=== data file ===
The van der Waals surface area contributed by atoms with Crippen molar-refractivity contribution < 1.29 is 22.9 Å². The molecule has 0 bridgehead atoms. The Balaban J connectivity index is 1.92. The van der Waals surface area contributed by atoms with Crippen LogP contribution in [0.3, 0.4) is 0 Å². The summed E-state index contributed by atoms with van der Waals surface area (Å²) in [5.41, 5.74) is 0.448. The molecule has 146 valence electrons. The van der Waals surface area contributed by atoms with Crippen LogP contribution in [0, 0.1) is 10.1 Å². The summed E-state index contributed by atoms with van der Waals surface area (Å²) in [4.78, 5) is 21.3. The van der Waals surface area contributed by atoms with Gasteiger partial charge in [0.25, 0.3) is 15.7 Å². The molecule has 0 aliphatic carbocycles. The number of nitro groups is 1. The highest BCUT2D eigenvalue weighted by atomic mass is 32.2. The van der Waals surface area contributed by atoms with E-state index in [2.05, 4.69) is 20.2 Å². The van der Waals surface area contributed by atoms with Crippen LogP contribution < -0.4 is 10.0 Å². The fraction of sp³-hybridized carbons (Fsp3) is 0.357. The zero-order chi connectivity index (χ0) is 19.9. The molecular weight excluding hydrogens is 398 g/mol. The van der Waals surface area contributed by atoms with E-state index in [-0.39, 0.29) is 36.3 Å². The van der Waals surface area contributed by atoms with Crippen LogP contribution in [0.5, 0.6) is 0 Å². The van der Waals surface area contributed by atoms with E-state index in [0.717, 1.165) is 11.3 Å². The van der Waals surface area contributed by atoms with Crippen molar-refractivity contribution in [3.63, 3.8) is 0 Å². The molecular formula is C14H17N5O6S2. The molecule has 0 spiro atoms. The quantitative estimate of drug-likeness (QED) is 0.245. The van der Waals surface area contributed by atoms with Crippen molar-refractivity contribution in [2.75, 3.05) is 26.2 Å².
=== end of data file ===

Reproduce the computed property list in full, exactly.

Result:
The van der Waals surface area contributed by atoms with Crippen molar-refractivity contribution < 1.29 is 22.9 Å². The molecule has 0 bridgehead atoms. The Balaban J connectivity index is 1.92. The van der Waals surface area contributed by atoms with Crippen LogP contribution in [0.3, 0.4) is 0 Å². The summed E-state index contributed by atoms with van der Waals surface area (Å²) in [5.41, 5.74) is 0.448. The molecule has 146 valence electrons. The van der Waals surface area contributed by atoms with Crippen LogP contribution in [0, 0.1) is 10.1 Å². The summed E-state index contributed by atoms with van der Waals surface area (Å²) in [4.78, 5) is 21.3. The van der Waals surface area contributed by atoms with Gasteiger partial charge in [0.25, 0.3) is 15.7 Å². The molecule has 0 aliphatic carbocycles. The number of nitro groups is 1. The highest BCUT2D eigenvalue weighted by atomic mass is 32.2. The van der Waals surface area contributed by atoms with E-state index in [2.05, 4.69) is 20.2 Å². The van der Waals surface area contributed by atoms with Crippen LogP contribution < -0.4 is 10.0 Å². The fraction of sp³-hybridized carbons (Fsp3) is 0.357. The zero-order chi connectivity index (χ0) is 19.9. The molecular weight excluding hydrogens is 398 g/mol. The van der Waals surface area contributed by atoms with E-state index in [-0.39, 0.29) is 36.3 Å². The van der Waals surface area contributed by atoms with Crippen LogP contribution in [0.5, 0.6) is 0 Å². The van der Waals surface area contributed by atoms with E-state index in [0.717, 1.165) is 11.3 Å². The van der Waals surface area contributed by atoms with Crippen molar-refractivity contribution in [3.63, 3.8) is 0 Å². The molecular formula is C14H17N5O6S2. The molecule has 0 spiro atoms. The quantitative estimate of drug-likeness (QED) is 0.245. The van der Waals surface area contributed by atoms with Crippen molar-refractivity contribution in [2.75, 3.05) is 26.2 Å².